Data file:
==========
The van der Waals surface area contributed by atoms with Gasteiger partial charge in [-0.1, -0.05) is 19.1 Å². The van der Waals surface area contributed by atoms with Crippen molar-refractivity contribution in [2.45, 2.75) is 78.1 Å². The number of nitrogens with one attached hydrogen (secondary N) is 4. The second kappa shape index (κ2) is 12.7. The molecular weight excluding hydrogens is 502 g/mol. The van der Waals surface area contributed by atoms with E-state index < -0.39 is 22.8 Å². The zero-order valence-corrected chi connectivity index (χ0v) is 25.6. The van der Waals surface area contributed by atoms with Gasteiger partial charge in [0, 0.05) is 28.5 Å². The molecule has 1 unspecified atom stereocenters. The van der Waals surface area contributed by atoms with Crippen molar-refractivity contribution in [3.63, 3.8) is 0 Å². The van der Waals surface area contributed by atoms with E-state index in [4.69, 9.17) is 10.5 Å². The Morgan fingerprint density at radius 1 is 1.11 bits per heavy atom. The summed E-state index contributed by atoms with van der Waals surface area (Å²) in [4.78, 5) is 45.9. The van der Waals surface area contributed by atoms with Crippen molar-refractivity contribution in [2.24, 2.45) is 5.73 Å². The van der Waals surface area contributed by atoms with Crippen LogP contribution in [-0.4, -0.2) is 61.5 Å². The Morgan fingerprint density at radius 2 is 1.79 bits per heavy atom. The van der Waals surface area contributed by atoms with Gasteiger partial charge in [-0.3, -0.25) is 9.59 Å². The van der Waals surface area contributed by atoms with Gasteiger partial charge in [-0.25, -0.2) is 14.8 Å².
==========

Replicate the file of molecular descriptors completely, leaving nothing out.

The van der Waals surface area contributed by atoms with Gasteiger partial charge in [-0.1, -0.05) is 19.1 Å². The van der Waals surface area contributed by atoms with Crippen molar-refractivity contribution in [2.45, 2.75) is 78.1 Å². The number of nitrogens with one attached hydrogen (secondary N) is 4. The second kappa shape index (κ2) is 12.7. The molecular weight excluding hydrogens is 502 g/mol. The van der Waals surface area contributed by atoms with E-state index < -0.39 is 22.8 Å². The zero-order valence-corrected chi connectivity index (χ0v) is 25.6. The van der Waals surface area contributed by atoms with Gasteiger partial charge in [0, 0.05) is 28.5 Å². The molecule has 1 unspecified atom stereocenters. The van der Waals surface area contributed by atoms with Crippen molar-refractivity contribution in [3.63, 3.8) is 0 Å². The van der Waals surface area contributed by atoms with E-state index in [4.69, 9.17) is 10.5 Å². The Morgan fingerprint density at radius 1 is 1.11 bits per heavy atom. The summed E-state index contributed by atoms with van der Waals surface area (Å²) in [4.78, 5) is 45.9. The van der Waals surface area contributed by atoms with Crippen molar-refractivity contribution in [2.24, 2.45) is 5.73 Å². The van der Waals surface area contributed by atoms with Crippen LogP contribution in [-0.4, -0.2) is 61.5 Å². The Morgan fingerprint density at radius 2 is 1.79 bits per heavy atom. The van der Waals surface area contributed by atoms with Gasteiger partial charge in [-0.3, -0.25) is 9.59 Å². The van der Waals surface area contributed by atoms with Gasteiger partial charge in [-0.25, -0.2) is 14.8 Å².